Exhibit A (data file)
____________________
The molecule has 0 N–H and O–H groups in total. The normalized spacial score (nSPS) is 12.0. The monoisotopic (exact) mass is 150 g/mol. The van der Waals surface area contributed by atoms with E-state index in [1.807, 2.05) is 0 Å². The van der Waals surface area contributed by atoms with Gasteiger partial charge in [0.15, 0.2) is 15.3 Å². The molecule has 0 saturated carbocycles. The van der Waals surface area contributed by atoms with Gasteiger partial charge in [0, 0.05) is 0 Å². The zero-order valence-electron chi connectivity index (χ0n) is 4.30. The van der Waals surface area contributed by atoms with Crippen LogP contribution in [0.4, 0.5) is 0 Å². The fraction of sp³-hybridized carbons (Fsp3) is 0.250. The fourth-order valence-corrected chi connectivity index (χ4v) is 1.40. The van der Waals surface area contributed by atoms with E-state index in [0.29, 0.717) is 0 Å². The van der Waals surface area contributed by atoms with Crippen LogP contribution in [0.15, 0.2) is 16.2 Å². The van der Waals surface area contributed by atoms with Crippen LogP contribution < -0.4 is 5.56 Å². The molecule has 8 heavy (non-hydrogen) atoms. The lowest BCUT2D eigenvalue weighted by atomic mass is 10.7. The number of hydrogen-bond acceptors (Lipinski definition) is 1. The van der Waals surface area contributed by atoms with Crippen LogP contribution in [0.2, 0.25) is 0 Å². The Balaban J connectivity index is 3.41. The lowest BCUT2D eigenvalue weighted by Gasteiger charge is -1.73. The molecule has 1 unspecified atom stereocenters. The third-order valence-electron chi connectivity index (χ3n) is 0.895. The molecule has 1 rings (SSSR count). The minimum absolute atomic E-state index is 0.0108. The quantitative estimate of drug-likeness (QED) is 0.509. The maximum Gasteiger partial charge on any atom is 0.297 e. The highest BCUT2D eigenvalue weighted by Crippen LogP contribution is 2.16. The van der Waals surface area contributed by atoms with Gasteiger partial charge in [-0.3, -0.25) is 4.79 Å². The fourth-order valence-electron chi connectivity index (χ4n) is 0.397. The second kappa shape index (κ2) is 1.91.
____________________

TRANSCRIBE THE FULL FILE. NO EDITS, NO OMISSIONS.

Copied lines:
The molecule has 0 N–H and O–H groups in total. The normalized spacial score (nSPS) is 12.0. The monoisotopic (exact) mass is 150 g/mol. The van der Waals surface area contributed by atoms with E-state index in [1.807, 2.05) is 0 Å². The van der Waals surface area contributed by atoms with Gasteiger partial charge in [0.15, 0.2) is 15.3 Å². The molecule has 0 saturated carbocycles. The van der Waals surface area contributed by atoms with Gasteiger partial charge in [0, 0.05) is 0 Å². The zero-order valence-electron chi connectivity index (χ0n) is 4.30. The van der Waals surface area contributed by atoms with Crippen LogP contribution in [0.4, 0.5) is 0 Å². The fraction of sp³-hybridized carbons (Fsp3) is 0.250. The fourth-order valence-corrected chi connectivity index (χ4v) is 1.40. The van der Waals surface area contributed by atoms with E-state index in [0.29, 0.717) is 0 Å². The van der Waals surface area contributed by atoms with Crippen LogP contribution in [0.15, 0.2) is 16.2 Å². The van der Waals surface area contributed by atoms with Crippen LogP contribution < -0.4 is 5.56 Å². The molecule has 8 heavy (non-hydrogen) atoms. The lowest BCUT2D eigenvalue weighted by atomic mass is 10.7. The number of hydrogen-bond acceptors (Lipinski definition) is 1. The van der Waals surface area contributed by atoms with Crippen LogP contribution in [0.2, 0.25) is 0 Å². The Balaban J connectivity index is 3.41. The lowest BCUT2D eigenvalue weighted by Gasteiger charge is -1.73. The molecule has 1 unspecified atom stereocenters. The third-order valence-electron chi connectivity index (χ3n) is 0.895. The molecule has 1 rings (SSSR count). The minimum absolute atomic E-state index is 0.0108. The quantitative estimate of drug-likeness (QED) is 0.509. The maximum Gasteiger partial charge on any atom is 0.297 e. The highest BCUT2D eigenvalue weighted by Crippen LogP contribution is 2.16. The van der Waals surface area contributed by atoms with Gasteiger partial charge in [-0.3, -0.25) is 4.79 Å². The fourth-order valence-electron chi connectivity index (χ4n) is 0.397. The second kappa shape index (κ2) is 1.91.